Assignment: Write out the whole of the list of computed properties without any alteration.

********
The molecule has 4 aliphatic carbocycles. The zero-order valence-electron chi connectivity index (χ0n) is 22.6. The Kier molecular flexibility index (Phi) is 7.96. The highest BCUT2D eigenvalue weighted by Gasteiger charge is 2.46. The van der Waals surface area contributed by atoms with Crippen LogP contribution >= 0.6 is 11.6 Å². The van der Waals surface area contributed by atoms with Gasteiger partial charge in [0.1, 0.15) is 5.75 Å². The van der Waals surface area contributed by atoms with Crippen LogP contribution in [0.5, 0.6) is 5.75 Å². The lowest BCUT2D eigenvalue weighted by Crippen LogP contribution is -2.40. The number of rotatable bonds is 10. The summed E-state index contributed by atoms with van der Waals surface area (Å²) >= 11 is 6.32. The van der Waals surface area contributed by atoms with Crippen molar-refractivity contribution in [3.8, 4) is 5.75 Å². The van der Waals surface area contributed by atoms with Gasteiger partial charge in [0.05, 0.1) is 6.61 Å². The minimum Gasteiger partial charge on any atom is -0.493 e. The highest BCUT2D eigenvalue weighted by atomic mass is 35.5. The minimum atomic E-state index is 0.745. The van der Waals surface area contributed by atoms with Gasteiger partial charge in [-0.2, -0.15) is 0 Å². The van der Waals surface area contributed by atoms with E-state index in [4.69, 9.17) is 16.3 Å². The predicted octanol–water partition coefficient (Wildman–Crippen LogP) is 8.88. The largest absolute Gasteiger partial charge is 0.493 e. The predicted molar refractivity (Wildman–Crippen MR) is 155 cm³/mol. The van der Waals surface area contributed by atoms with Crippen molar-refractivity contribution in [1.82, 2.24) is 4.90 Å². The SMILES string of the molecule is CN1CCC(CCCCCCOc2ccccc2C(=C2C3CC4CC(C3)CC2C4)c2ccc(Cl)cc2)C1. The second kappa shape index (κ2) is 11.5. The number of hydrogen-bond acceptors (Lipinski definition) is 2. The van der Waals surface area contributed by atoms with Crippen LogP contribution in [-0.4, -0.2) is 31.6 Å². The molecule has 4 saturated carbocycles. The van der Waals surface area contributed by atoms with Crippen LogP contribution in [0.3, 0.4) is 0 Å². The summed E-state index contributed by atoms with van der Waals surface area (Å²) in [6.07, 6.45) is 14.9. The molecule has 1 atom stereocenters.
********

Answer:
The molecule has 4 aliphatic carbocycles. The zero-order valence-electron chi connectivity index (χ0n) is 22.6. The Kier molecular flexibility index (Phi) is 7.96. The highest BCUT2D eigenvalue weighted by Gasteiger charge is 2.46. The van der Waals surface area contributed by atoms with Crippen LogP contribution >= 0.6 is 11.6 Å². The van der Waals surface area contributed by atoms with Gasteiger partial charge in [0.1, 0.15) is 5.75 Å². The van der Waals surface area contributed by atoms with Crippen LogP contribution in [0.5, 0.6) is 5.75 Å². The lowest BCUT2D eigenvalue weighted by Crippen LogP contribution is -2.40. The number of rotatable bonds is 10. The summed E-state index contributed by atoms with van der Waals surface area (Å²) >= 11 is 6.32. The van der Waals surface area contributed by atoms with Crippen molar-refractivity contribution in [3.8, 4) is 5.75 Å². The van der Waals surface area contributed by atoms with Gasteiger partial charge in [0.05, 0.1) is 6.61 Å². The minimum Gasteiger partial charge on any atom is -0.493 e. The highest BCUT2D eigenvalue weighted by atomic mass is 35.5. The minimum atomic E-state index is 0.745. The van der Waals surface area contributed by atoms with Gasteiger partial charge in [-0.2, -0.15) is 0 Å². The van der Waals surface area contributed by atoms with E-state index in [4.69, 9.17) is 16.3 Å². The predicted octanol–water partition coefficient (Wildman–Crippen LogP) is 8.88. The largest absolute Gasteiger partial charge is 0.493 e. The predicted molar refractivity (Wildman–Crippen MR) is 155 cm³/mol. The van der Waals surface area contributed by atoms with Crippen molar-refractivity contribution in [1.82, 2.24) is 4.90 Å². The SMILES string of the molecule is CN1CCC(CCCCCCOc2ccccc2C(=C2C3CC4CC(C3)CC2C4)c2ccc(Cl)cc2)C1. The second kappa shape index (κ2) is 11.5. The number of hydrogen-bond acceptors (Lipinski definition) is 2. The van der Waals surface area contributed by atoms with Crippen LogP contribution in [-0.4, -0.2) is 31.6 Å². The molecule has 4 saturated carbocycles. The van der Waals surface area contributed by atoms with Crippen LogP contribution in [0.3, 0.4) is 0 Å². The summed E-state index contributed by atoms with van der Waals surface area (Å²) in [6.07, 6.45) is 14.9. The molecule has 1 atom stereocenters.